# Lie Groups and Lie Algebra

Published 2020-12-02

Almost every scientific or engineering discipline deals with ideas of symmetry. Mathematically, symmetry is crafted using Group theory. Simple discrete examples include the possible position of hands of a clock or the manipulations of a Rubik's Cube. Continuous groups can include rotations in 3-D space.

Special cases of continuous groups are the lie groups. Rotations, for example, form a lie group. Unfortunately, lie groups are not a vector space -- namely, we cannot construct a discrete basis and define coordinates. However, the lie algebra of a lie group is a vector space. Here I provide a quick intuition of lie algebras and lie groups.

## Unitary group

Consider the Unitary group which consists of $n \times n$ unitary matrices. Let's look at the simple example U(1) which also called the circle group, and consists of complex numbers with absolute value 1. This of course is an infinite group and the identity of this group is just the real number 1. Every point on the circle, as we know from Euler's equation, can be expressed as $z = e^{i \theta}$. This satisfies the definition of U(1) since $|z| = 1$.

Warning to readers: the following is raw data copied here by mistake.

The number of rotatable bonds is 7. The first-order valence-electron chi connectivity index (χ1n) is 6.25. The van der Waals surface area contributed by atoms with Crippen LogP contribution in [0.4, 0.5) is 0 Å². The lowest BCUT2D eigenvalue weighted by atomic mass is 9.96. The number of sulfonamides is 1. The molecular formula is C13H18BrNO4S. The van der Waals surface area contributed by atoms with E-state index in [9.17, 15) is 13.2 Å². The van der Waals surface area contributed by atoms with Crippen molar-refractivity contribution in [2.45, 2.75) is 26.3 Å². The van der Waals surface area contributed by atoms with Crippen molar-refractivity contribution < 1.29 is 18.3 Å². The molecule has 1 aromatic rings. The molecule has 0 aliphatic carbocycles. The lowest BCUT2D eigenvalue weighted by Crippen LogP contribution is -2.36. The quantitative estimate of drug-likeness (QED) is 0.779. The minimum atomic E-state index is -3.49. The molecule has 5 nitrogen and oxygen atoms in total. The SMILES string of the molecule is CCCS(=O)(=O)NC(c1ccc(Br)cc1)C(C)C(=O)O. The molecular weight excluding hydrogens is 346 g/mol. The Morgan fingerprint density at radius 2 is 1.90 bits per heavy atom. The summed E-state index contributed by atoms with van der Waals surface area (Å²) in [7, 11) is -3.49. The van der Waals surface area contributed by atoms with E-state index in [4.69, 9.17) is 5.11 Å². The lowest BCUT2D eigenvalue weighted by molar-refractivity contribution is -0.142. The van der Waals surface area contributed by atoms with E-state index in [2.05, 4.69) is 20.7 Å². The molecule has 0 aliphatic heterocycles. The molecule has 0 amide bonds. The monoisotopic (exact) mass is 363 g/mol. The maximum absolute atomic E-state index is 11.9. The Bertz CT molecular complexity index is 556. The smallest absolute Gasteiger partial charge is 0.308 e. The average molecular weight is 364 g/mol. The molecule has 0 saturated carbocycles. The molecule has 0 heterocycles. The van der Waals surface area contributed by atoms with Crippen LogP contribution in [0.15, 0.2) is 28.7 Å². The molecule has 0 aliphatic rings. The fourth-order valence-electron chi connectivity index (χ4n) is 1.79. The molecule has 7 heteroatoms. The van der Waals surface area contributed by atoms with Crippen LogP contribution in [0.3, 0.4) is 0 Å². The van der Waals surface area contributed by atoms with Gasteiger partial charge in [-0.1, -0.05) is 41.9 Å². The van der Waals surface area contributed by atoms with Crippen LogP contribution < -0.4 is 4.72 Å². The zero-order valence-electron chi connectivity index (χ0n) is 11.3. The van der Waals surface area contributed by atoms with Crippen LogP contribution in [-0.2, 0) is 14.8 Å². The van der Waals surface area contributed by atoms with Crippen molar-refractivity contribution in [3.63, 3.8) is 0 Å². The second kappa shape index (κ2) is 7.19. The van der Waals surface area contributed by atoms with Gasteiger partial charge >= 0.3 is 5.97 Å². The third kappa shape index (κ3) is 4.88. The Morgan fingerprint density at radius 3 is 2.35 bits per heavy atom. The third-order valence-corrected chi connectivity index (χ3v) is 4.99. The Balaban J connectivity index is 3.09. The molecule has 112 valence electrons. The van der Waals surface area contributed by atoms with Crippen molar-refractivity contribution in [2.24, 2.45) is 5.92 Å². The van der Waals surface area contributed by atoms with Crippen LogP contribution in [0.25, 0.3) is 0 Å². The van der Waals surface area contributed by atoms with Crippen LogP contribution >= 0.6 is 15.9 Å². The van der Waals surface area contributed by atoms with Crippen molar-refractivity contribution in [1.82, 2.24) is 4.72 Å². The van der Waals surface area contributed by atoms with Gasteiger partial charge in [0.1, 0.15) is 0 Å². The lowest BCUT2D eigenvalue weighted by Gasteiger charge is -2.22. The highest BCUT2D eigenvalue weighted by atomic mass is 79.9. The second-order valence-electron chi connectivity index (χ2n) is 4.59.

The lie algebra of the group is actually $i\theta$. $i\theta$ are imaginary numbers, where $\theta$ is a real number, $\theta \in \mathcal{R}$. The real numbers over the real numbers form a vector space of dimension 1!

The map between the group and the algebra can be done via $log$ or $exp$:

$$i\theta = log(r) = log(e^{i\theta})$$

And to get back the element of the unitary group $U(1)$:

$$e^{i\theta} = r$$

Now given $i\theta_1$ and $i\theta_2$ we can consider $i\theta = i(\theta_1 + \theta_2)$. Then there a nice mapping to the circle:

$$e^{i\theta} = e^{i(\theta_1 + \theta_2)} = e^{i\theta_1}e^{i\theta_2}$$

In general, this fact is due to the Bake-Campbell-Hausdorff Formula which relates the exponential with commutation relations. And since real numbers commute, the commutator between $\theta_1$ and $\theta_2$ is 0.

# Lie Algebra is tangent space at the identity of the Lie Group

Often the lie algebra is described as the tangent space to the identity of the lie group. To see this, let's plot the tangent line to the identity element of U(1), $r = 1$. Well our lie algebra, which is formed from $i\theta$ where $\theta \in \mathcal{R}$, consists of all complex numbers that have no real component. That is just the imaginary axis in our plane, which is indeed parallel to the tangent!

This property holds true for more complex lie groups. For example, the SU(2) group -- the special unitary group of $2\times 2$ matrices -- has a lie algebra, $su(2)$ which is generated by Pauli matrices, and these indeed live in tangent space at the group's identity.